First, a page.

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Chapter 5 – A Dual Court System

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1 Chapter 5 – A Dual Court System
Federal and State Courts

2 New Vocabulary Jurisdiction = power and authority given to a court to hear and to make a judgment. Diversity of citizenship = actions between citizens of different states Original Jurisdiction = authority to hear the case the first time it is heard

3 Federal Court System Power comes from Article III of U.S. Constitution
Have jurisdiction over actions over which The U.S. or a state is a party (except those between a state and its citizens) Cases that raise a federal question (interpreting the U.S. Constitution or violation or interpretation of a federal law

4 Federal Court System (cont.)
3. Diversity of citizenship – where amount exceeds $50,000 4. Admiralty (pertaining to the sea), patent-right, copyright, and bankruptcy cases.

5 Federal Courts District Courts
Original jurisdiction over federal court cases (authority to try the case the first time it is heard) Most federal cases begin in U.S. District courts Trial courts of the U.S. Government At least one is in each state. Some states have more than one (total 95 district courts; WA has two district courts).

6 U. S. Courts of Appeals Intermediate courts (between lower and higher courts) Have authority to hear appeals and review cases from lower courts. Have appellate jurisdiction (hear cases from federal district courts)

7 U. S. Courts of Appeals (cont)
13 judicial circuits Most decided by a panel of three judges; no witnesses, no evidence presented, no juries Only questions of law can be raised on appeal, not questions of fact (reason not all cases can be appealed).

8 Special U. S. Courts Have jurisdiction only in cases
involving citizens against the federal government disagreements over taxes on imported goods disputes between taxpayers and Internal Revenue Service

9 U.S. Supreme Court Highest court in the land
Has both original and appellate jurisdiction Original jurisdiction in cases involving ambassadors, consuls, other public ministers, and cases in which a state is a party. Appellate jurisdiction is main function .

10 U. S. Supreme Court (cont.)
Must hear all cases involving constitutionality of federal law Court decides by vote of at least four of nine judges which cases it will hear from U.S. Courts of Appeals or the State Supreme Courts

11 State Court System Lower Trial Courts (Justice, Magistrate’s and Municipal Courts) General Trial Courts (District, County, Circuit, Common Pleas or Superior Courts) Appellate Courts (Court of Appeals) State Supreme Courts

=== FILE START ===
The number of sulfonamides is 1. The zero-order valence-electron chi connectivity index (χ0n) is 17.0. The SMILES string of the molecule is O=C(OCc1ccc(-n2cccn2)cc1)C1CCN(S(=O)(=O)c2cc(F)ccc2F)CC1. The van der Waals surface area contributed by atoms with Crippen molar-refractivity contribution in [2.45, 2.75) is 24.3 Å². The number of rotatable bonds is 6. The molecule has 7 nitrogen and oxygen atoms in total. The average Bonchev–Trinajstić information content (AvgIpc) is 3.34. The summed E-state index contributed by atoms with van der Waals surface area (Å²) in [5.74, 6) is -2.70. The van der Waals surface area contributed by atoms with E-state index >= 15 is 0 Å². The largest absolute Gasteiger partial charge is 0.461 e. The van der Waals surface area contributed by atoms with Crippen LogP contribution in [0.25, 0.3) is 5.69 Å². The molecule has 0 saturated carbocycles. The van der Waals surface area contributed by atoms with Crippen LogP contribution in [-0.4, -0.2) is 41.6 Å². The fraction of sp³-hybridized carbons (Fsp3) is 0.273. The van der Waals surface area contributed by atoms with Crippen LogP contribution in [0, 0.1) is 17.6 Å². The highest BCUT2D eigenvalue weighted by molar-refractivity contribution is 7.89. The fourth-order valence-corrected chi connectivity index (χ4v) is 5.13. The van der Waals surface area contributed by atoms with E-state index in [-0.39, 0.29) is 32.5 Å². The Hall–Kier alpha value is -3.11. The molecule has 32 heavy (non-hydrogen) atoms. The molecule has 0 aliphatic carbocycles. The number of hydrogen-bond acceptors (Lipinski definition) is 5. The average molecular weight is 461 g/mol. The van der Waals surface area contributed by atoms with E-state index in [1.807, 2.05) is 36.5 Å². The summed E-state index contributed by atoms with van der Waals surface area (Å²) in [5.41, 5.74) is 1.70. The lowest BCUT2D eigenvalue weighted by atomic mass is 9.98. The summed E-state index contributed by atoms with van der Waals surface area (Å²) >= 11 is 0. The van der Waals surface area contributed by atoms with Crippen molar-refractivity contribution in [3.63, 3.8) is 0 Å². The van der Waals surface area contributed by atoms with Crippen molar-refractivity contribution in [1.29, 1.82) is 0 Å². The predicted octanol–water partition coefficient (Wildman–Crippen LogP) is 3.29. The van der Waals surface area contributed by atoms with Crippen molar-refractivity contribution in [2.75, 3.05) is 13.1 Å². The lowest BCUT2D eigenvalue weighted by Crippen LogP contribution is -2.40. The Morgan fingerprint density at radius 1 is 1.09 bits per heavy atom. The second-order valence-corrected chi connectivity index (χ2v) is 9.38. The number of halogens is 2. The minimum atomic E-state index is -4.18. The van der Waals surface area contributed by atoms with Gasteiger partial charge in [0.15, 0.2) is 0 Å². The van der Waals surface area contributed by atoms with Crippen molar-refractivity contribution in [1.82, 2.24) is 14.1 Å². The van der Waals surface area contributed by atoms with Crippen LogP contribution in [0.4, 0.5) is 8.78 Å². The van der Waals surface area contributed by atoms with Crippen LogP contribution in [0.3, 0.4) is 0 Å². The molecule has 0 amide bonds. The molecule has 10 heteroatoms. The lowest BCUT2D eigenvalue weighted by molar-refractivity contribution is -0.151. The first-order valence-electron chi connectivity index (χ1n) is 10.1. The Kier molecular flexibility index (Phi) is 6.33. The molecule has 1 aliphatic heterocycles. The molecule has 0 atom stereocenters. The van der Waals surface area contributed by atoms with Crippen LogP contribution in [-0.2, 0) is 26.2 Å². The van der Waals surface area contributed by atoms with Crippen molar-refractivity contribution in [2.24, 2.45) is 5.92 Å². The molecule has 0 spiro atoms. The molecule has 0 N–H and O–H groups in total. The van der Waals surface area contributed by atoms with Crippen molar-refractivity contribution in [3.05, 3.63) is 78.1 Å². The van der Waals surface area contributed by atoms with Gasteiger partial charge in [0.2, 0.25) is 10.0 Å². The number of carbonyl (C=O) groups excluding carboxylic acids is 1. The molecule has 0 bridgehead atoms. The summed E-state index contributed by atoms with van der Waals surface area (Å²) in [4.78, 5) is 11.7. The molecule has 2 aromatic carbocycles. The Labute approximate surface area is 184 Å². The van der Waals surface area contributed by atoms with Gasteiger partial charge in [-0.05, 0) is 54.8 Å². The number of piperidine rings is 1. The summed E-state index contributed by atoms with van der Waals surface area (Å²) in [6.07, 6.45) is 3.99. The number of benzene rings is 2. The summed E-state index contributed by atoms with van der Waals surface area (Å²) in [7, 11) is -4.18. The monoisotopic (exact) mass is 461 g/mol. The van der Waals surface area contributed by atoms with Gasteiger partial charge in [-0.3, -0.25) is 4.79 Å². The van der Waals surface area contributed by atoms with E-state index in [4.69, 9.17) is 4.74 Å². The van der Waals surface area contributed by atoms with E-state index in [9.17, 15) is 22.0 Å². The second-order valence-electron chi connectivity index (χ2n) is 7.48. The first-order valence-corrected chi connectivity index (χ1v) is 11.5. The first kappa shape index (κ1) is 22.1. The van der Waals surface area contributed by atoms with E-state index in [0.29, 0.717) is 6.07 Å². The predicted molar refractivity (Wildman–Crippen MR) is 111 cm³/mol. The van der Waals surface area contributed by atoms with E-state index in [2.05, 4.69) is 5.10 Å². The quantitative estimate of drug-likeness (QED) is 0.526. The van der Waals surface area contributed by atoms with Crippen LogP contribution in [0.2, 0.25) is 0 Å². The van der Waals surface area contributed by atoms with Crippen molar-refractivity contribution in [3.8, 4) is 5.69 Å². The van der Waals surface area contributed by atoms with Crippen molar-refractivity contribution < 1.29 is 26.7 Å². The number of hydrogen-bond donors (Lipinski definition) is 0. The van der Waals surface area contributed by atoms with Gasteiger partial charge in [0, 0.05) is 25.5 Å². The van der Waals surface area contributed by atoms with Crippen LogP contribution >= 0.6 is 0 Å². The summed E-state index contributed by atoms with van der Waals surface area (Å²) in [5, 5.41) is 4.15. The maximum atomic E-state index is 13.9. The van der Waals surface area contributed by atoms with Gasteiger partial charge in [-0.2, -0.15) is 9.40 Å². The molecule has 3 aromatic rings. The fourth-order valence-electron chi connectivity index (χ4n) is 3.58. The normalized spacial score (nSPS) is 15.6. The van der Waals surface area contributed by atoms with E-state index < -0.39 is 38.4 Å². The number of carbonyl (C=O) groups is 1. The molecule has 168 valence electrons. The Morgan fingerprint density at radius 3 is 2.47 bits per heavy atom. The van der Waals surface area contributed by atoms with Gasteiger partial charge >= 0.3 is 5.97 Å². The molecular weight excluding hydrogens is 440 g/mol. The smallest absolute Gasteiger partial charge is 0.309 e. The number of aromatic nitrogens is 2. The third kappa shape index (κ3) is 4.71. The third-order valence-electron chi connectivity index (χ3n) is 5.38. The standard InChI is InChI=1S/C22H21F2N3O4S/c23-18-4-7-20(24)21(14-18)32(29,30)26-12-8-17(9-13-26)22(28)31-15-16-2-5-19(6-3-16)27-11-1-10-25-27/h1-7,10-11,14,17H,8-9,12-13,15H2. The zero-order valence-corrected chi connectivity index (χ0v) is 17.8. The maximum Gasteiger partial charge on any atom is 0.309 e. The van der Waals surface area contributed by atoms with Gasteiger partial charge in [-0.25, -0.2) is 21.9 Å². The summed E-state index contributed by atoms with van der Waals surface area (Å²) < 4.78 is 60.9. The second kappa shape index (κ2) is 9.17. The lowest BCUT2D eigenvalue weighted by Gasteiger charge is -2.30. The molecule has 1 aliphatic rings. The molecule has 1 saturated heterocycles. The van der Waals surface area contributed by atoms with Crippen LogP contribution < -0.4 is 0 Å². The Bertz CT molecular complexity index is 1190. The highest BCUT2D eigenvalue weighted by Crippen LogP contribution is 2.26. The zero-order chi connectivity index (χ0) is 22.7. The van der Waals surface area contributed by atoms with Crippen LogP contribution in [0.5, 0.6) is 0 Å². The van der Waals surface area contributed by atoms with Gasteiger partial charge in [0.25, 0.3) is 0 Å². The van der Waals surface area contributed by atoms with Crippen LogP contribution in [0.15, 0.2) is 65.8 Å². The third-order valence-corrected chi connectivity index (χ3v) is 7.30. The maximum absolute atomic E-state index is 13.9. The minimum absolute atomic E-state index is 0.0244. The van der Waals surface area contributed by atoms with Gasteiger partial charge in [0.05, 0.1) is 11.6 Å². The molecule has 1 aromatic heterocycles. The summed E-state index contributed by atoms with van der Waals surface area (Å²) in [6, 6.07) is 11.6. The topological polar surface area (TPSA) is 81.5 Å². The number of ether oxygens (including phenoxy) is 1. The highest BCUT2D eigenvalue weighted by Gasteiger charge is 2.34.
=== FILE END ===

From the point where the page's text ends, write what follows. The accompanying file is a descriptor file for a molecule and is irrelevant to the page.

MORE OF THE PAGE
12 State Local Trial Courts
Local jurisdiction – in minor manners (misdemeanors and civil actions involving small amounts of money) Justice of the peace courts, traffic courts, police courts, municipal courts, Juvenile offenses may be heard in these courts Small claims Family disputes

13 State Special Courts Jurisdiction is limited to a particular subject matter Land courts = boundary disputes Housing courts = rental property cases Divorces, child cases and other family matters Probate court = estates of deceased persons Juvenile courts = special jurisdiction over delinquents and neglected children up to age 18 (exist at both state & local level)

14 State Intermediate Appellate Courts
Hear appeals from courts of general jurisdiction Must accept all appeals filed with it If parties feel did not have fair trial in lower court If feel judge did not properly interpret law Hear cases only on questions of the law, not on questions of fact

15 State Intermediate Appellate Courts (cont.)
Hear only oral arguments from attorneys (no witnesses) Judges study legal documents and records in the case. Review facts only when evidence that judge or jury was prejudiced and decided against what was presented in the trial

16 Court of Appeals (Cont.)
Has authority to: Reverse (overrule) Remand (send back to lower court) Modify Affirm decision of the lower court

17 State Supreme Courts Highest Court in state
Maine & Massachusetts call it Supreme Judicial Court Make final decisions on matters of law appealed from lower courts. Do not retry a case and redetermine the facts. Only decide whether an error was made in lower courts in determining the law. In many states, decides what cases it wishes to hear.

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